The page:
Plenty of authorities are thinking about implementing exterior lights with solar technology in a bid to up their sustainability credentials whilst saving money, and we don’t blame them.
Solar-powered lights generate free electricity from the sun’s rays, making them a cost-effective and eco-friendly solution. Plus, these lights are usually rather durable, which means minimal maintenance requirements. Sounds ideal, right? Yes, but only if these assets are suited to your proposed installation site.
It’s just like the early challenges of electric vehicles (EVs); when they first came about, public EV chargers were scarce. For anyone driving hundreds of miles every day, the risk of a dead battery in the middle of nowhere meant traditional vehicles were always going to be more practical. But for drivers only using their EVs to potter about town a couple of times a week, that was fine — they’d rarely need to top up mid-journey anyway!
Essentially, before you swap to solar, you’ve got to decipher whether the challenges of solar-powered lights are enough to make you stick with traditional lighting for the meantime or take the plunge. Here are some of the challenges in question to help you work that out…
You might need to cough up a lot of money upfront
High upfront costs come hand in hand with solar-powered lighting. This can be particularly troublesome if you’re low on cash, as you might not be able to spend loads on city-wide upgrades. On the other hand, initial expenditure may be a non-issue when compared to the potential costs of providing new power connections at certain sites and long-term savings.
For instance, you can expect to pay upwards of £20,000 to install a power point for a new streetlight located along a remote footpath if it’s metres away from the nearest one — and well over £100,000 if multiple points are needed on one street. Plus, you’ll avoid the painful monthly bills that come with traditional electricity.
At the end of the day, solar will always be a big investment, but it can be worth it if you’ve got the budget. Plus, a good lighting consultant (like us!) can help you choose the most cost-effective equipment to lessen the blow.
Installation can be tricky, to say the least
Most of the time, it’s difficult to put solar lighting equipment in the right place. To stay lit, solar panels require the correct orientation to ensure direct sunlight for most of the year, and shadows (from obstacles like buildings and trees) can quite literally get in the way of this. Plus, shading can occur when the solar panels are mounted on the lighting asset’s pole.
That being said, it’s certainly possible to install solar-powered lighting properly — especially if you know what you’re doing and the site’s located away from obstructions. For example, car parks can be the perfect candidate for these assets; often situated in wide, open spaces where sun exposure isn’t usually an issue.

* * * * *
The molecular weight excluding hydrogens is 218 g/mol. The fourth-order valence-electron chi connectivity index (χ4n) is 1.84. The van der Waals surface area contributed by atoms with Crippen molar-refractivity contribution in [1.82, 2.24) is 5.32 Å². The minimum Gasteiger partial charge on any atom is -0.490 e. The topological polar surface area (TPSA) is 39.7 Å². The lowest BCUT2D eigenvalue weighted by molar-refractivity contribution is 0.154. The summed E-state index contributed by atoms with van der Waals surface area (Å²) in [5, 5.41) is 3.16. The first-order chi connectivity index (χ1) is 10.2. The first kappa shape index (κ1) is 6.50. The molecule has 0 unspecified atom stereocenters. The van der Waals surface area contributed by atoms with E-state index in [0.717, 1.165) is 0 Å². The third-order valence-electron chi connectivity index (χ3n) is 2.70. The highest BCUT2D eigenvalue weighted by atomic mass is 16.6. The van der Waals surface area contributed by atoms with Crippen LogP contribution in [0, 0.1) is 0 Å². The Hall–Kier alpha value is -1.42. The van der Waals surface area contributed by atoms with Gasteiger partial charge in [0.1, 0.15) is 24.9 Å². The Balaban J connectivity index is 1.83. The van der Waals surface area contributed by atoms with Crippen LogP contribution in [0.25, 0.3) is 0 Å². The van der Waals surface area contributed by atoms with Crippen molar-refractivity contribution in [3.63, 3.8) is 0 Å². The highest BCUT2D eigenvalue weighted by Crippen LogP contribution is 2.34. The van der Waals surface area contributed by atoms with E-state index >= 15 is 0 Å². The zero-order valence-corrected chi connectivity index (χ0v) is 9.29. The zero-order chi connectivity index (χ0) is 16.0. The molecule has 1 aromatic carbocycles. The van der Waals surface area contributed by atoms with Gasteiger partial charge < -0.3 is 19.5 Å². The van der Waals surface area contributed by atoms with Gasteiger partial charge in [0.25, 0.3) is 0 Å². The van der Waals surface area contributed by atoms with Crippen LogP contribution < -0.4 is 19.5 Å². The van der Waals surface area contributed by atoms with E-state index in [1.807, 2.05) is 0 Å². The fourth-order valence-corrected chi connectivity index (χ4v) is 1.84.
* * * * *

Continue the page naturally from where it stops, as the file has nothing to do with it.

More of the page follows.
So, if your site’s surrounded by obstructions, maybe steer clear. But if not, you’ll be alright with a lighting consultant’s help; we can map out where to fit the lights to avoid obstructions and ensure a reliable power supply as part of a proper lighting plan.
They’re not exactly cut out for the Great British weather
Solar-powered lights rely on clear skies to generate enough electricity and stay on when they’re needed, meaning you could struggle to keep the lights on when it’s overcast or raining. Debris can also land on top of the solar panels attached to lighting assets during bad weather, which can block sunlight and interfere with power generation — problematic if you need the lights on 24/7.
However, if the lighting you’re thinking about installing’s only needed at certain hours of the day, solar-powered lighting could still provide what you need when you need it. Plus, with accurate lighting planning, sensor-based dimming and switching options can adjust light levels in line with pedestrian or vehicular traffic — preventing wasted energy and making your supply last longer.
Put simply, it’s best to go back to the drawing board if you need constant light, and if not, get a lighting consultant to suggest ultra-efficient systems and products to produce as much power as possible when it’s sunny.
It can be difficult to achieve the required brightness levels
Say you’re thinking of implementing a street lighting scheme that’ll be adopted by the local council. Solar-powered lighting could get in the way of your planning approval, as variables like brightness depend on how much sun your lighting assets receive during the day — making it difficult to prove that your lights will be consistently bright enough to meet the British standards.
But you guessed it — if your proposed lighting scheme’s non-adoptable and doesn’t need to meet the British standards, you’re probably good! Good-quality solar-powered systems allow you to draw on stored energy for many days when the UV levels aren’t high enough to recharge batteries fully, so you shouldn’t have extended periods of time without light (which is key in autumn and winter!).
All in all, we’d suggest looking at other options if you’re working on an adoptable scheme and considering going ahead with solar if not. Either way, as a lighting consultant that offers support at the approval stage, we can help strengthen your application and win the right people over.